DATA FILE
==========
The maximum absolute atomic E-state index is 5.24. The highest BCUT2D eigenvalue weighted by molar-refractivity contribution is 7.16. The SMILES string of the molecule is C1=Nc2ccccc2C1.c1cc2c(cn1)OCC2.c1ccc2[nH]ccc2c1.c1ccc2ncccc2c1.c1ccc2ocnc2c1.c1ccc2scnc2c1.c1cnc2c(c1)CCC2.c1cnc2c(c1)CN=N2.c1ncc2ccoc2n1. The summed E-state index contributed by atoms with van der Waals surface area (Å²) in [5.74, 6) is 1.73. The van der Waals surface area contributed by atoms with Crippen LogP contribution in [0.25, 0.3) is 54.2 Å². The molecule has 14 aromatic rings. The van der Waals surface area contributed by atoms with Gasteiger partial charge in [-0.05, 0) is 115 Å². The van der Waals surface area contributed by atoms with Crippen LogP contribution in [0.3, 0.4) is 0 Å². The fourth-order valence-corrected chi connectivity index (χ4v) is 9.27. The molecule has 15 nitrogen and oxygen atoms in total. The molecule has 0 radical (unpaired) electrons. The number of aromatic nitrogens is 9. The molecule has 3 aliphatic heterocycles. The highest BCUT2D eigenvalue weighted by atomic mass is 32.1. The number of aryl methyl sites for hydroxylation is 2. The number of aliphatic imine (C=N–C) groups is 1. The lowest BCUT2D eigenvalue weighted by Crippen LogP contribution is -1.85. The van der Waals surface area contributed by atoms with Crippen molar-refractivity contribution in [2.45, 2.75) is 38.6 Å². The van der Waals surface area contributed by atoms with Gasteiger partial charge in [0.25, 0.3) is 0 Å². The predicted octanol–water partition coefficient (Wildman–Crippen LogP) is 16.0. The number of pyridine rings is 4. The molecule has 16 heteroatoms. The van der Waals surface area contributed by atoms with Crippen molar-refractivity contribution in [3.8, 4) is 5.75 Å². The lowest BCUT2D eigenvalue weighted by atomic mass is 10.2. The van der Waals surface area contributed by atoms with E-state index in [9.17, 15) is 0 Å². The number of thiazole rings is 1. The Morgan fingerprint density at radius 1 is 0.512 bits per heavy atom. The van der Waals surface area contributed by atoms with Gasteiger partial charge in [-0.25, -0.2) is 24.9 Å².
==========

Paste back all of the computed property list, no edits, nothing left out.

The maximum absolute atomic E-state index is 5.24. The highest BCUT2D eigenvalue weighted by molar-refractivity contribution is 7.16. The SMILES string of the molecule is C1=Nc2ccccc2C1.c1cc2c(cn1)OCC2.c1ccc2[nH]ccc2c1.c1ccc2ncccc2c1.c1ccc2ocnc2c1.c1ccc2scnc2c1.c1cnc2c(c1)CCC2.c1cnc2c(c1)CN=N2.c1ncc2ccoc2n1. The summed E-state index contributed by atoms with van der Waals surface area (Å²) in [5.74, 6) is 1.73. The van der Waals surface area contributed by atoms with Crippen LogP contribution in [0.25, 0.3) is 54.2 Å². The molecule has 14 aromatic rings. The van der Waals surface area contributed by atoms with Gasteiger partial charge in [-0.05, 0) is 115 Å². The van der Waals surface area contributed by atoms with Crippen LogP contribution in [0.3, 0.4) is 0 Å². The fourth-order valence-corrected chi connectivity index (χ4v) is 9.27. The molecule has 15 nitrogen and oxygen atoms in total. The molecule has 0 radical (unpaired) electrons. The number of aromatic nitrogens is 9. The molecule has 3 aliphatic heterocycles. The highest BCUT2D eigenvalue weighted by atomic mass is 32.1. The number of aryl methyl sites for hydroxylation is 2. The number of aliphatic imine (C=N–C) groups is 1. The lowest BCUT2D eigenvalue weighted by Crippen LogP contribution is -1.85. The van der Waals surface area contributed by atoms with Crippen molar-refractivity contribution in [2.45, 2.75) is 38.6 Å². The van der Waals surface area contributed by atoms with Gasteiger partial charge in [0.25, 0.3) is 0 Å². The predicted octanol–water partition coefficient (Wildman–Crippen LogP) is 16.0. The number of pyridine rings is 4. The molecule has 16 heteroatoms. The van der Waals surface area contributed by atoms with Crippen molar-refractivity contribution in [3.8, 4) is 5.75 Å². The lowest BCUT2D eigenvalue weighted by atomic mass is 10.2. The van der Waals surface area contributed by atoms with E-state index in [9.17, 15) is 0 Å². The number of thiazole rings is 1. The Morgan fingerprint density at radius 1 is 0.512 bits per heavy atom. The van der Waals surface area contributed by atoms with Gasteiger partial charge in [-0.25, -0.2) is 24.9 Å².